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“A Champion of the Christian Way in Race Relations”

Brooks Hays’ legacy in the Southern Baptist Convention

The Southern Baptist Convention (SBC) has seen hundreds of leaders throughout its history. Typically, pastors of large churches or entity leaders are among the most commonly remembered, but the contribution of lay leaders is often just as instrumental. In a time of national and denominational turmoil, one Southern Baptist layman served at the highest levels of leadership in the United States government and the SBC, with equal commitment to both and a desire to make a difference. 

Born at the close of the 19th century, Brooks Hays (1898–1981) saw tremendous change over his lifetime—in the world around him, in the culture of the South, and in Southern Baptist life. He would witness the establishment of the Executive Committee, the development and subsequent revision of the Baptist Faith and Message, the invention of the Cooperative Program, massive growth and institutionalization of denominational structures, the golden age of the layman’s movement, and the tortured Southern Baptist conscience of the civil rights era.

A thoroughly Baptist beginning

Hays’ childhood was entrenched in Southern Baptist culture. His parents were devoted to their local church and were highly engaged in convention life. His father was an attorney but served as both clerk and moderator of his local Baptist association for years, setting the example for his son of what it meant to be a devoted layman. Brooks was attending associational meetings as a child with his father as soon as he was old enough to sit through them.1“Brooks Hays’ Father Dies In Arkansas.” (1959, June 10). Baptist Press, 2.

At 10 years old, he went to the Arkansas Baptist State Convention’s annual meeting and was captivated. He attended his first SBC annual meeting in 1920 in Washington, D.C. Having graduated from college, he was working as a Treasury Department clerk and attending law school at night. The convention had come to his city, and he was not going to miss it. He observed messengers and was “thrilled” by what he witnessed. 

After law school, Hays returned to Arkansas and quickly established himself in state government, but his commitment to public service never eclipsed his commitment to the Church. He taught a popular Bible class at Second Baptist Church in Little Rock that was incredibly diverse for its time, became a deacon and Sunday school leader in his early 20s, and was president of the Arkansas Sunday School Convention before he turned 30.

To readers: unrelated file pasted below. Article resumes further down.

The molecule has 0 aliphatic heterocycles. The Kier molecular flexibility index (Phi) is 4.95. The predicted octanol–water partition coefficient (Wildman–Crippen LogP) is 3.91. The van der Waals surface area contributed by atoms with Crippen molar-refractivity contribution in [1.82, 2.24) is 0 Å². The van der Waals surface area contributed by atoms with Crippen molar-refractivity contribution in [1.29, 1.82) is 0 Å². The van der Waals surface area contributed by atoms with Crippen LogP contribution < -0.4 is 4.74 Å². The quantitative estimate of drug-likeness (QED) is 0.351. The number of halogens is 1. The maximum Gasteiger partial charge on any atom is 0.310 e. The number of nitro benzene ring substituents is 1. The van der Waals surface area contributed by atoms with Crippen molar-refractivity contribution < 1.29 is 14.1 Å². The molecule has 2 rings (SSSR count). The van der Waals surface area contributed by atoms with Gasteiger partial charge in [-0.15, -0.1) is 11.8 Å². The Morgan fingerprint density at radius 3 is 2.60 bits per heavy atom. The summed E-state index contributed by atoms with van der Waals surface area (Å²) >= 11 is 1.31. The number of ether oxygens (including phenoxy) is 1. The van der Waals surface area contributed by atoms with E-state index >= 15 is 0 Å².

A leader in Congress and the Convention

By the time Hays was elected to the U.S. House of Representatives in 1942, there was no question that he would be just as much of a churchman as he was a congressman. In 1953, he introduced House Concurrent Resolution 60 to establish a prayer room for members of Congress. Now 70 years later, the Congressional Prayer Room still sits near the Rotunda and has been the space for countless senators and representatives to quiet their hearts and minds as they approach their work. 

In 1950, he was elected second vice president of the convention, serving alongside President R.G. Lee of Bellevue Baptist Church in Memphis, Tennessee. At the time of his election, he was not in attendance, but he sent a telegram to the convention from his House of Representatives office: “Please convey my profound thanks for the high honor conferred upon me by my fellow Baptists. It will be a great pleasure to work with them in carrying forward the great program of our denomination.”2“Brooks Hays Announces As Governor Candidate.” (1966, April 14). Baptist Press, 1.

His service on the Christian Life Commission began with his appointment to the Committee on Progress on Race Relations in 1953. He was chairman of the CLC for two years beginning in 1955, and in 1957 he was elected president of the SBC, being the sixth out of seven total laymen to hold the office. 3“Hays Is Sixth Layman Chosen SEC President.” (1957, June 13). Baptist Press, 1. These were tumultuous years for the Commission, specifically in its relationship to the convention as a whole, and most difficulties came down to one major issue.

A tenure during tumult

Both Hays’ congressional career and convention leadership were marked by the primary matter that captured the South throughout the 1950s. Segregation was as much a battle in the churches as in the culture, and as the unity of Southern Baptist cooperation was tested, Hays’ search for a middle ground came at a personal cost. The Supreme Court’s decision in Brown v. Board of Education caused turmoil throughout the South and within the SBC. As Southerners resisted the enforcement of desegregation, churches saw division and disunity among their members.